Once again, I want to thank the List for being a totally fabulous resource. The responses to my query about Le roi s'amuse have made my classes on Rigoletto much more entertaining, for me and for my upscale adult students. I envy, and shall strive to emulate, your scholarship (scholarhood?)
In addition, I must thank you for your alerts about Ewa Podles. Because of them, I made a point of attending her concert here for the Four Arts Society. This is a small but extremely well-dressed audience of the kind which supported Haydn. They dozed off during the wooden, out of sync Moscow Chamber Orchestra, but to their credit came to their feet for Podles (which they tended to pronounce Poodles). What a voice! I only wished she had seen fit to include at least one selection which showcased the beauty of her burnished mahoghany voice. Instead she sang five (count them, 5) baroque arias displaying her coloratura virtuosity. I was longing for something simple, even Caro Mio Ben, so I could luxuriate in her tone. (One doesn't like to carp...okay, maybe one does. But she does hassinate in the runs.)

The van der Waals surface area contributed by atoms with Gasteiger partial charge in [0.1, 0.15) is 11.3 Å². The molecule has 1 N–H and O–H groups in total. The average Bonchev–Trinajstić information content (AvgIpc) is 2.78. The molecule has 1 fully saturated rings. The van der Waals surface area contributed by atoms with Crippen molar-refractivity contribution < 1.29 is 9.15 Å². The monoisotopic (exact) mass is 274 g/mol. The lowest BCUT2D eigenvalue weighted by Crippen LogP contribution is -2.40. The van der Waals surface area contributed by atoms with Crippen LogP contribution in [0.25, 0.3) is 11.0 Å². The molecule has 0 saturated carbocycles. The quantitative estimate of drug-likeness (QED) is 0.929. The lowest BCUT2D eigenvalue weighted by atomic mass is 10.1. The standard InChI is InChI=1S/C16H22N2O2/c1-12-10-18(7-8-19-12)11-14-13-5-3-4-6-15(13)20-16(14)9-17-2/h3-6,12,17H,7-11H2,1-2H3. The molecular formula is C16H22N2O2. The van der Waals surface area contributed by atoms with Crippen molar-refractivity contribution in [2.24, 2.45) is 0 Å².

There was something surreal about the evening. Titans of industry, delivering their bodies to the theatre because it is the Thing to Do, dozing off as a dumpy woman in black approaches the poorly lit stage, suddenly snapped to attention at the sonority of a voice that must be one of maybe five true contraltos in the last 100 years(Louise Homer, Marian Anderson, Kathleen Ferrier, Maureen Forrester??? Karin Branzell? Help me, Charlie, who else?)
Further adorning this week was the premiere of Palm Beach Opera's Rigoletto, a gorgeous production in the classic tradition. Eteri Lamoris as Gilda was the hit of the evening, a superb actress and a ravishing (as well as ravished) beauty with secure and lovely vocalism (although she skipped the high notes that assure an ovation). Gustave Andreasson impressed as Sparafucile. Young Stuart Neill sounds as large as he looks; despite his excursions into the dizzy heights of bel canto, one dares to dream that he might mature into the heldentenor repertoire. The rest of the performance was as satisfying as a meal in a great Italian restaurant.
I'd like to share a wonderful anecdote from the charming wife of widely-respected conductor Anton Guadagno. He was asked to comment on a production of "Aida" which was rather incomprehensibly set in Montana, cowboys and all (!) Maestro Guadagno responded, "Oh, I think the whole production was wonderful, except for the music. That simply didn't fit."
I hope this little story made you laugh, so that I will have repaid a bit of what the List has given me.
The Young Person's Guide to the Opera"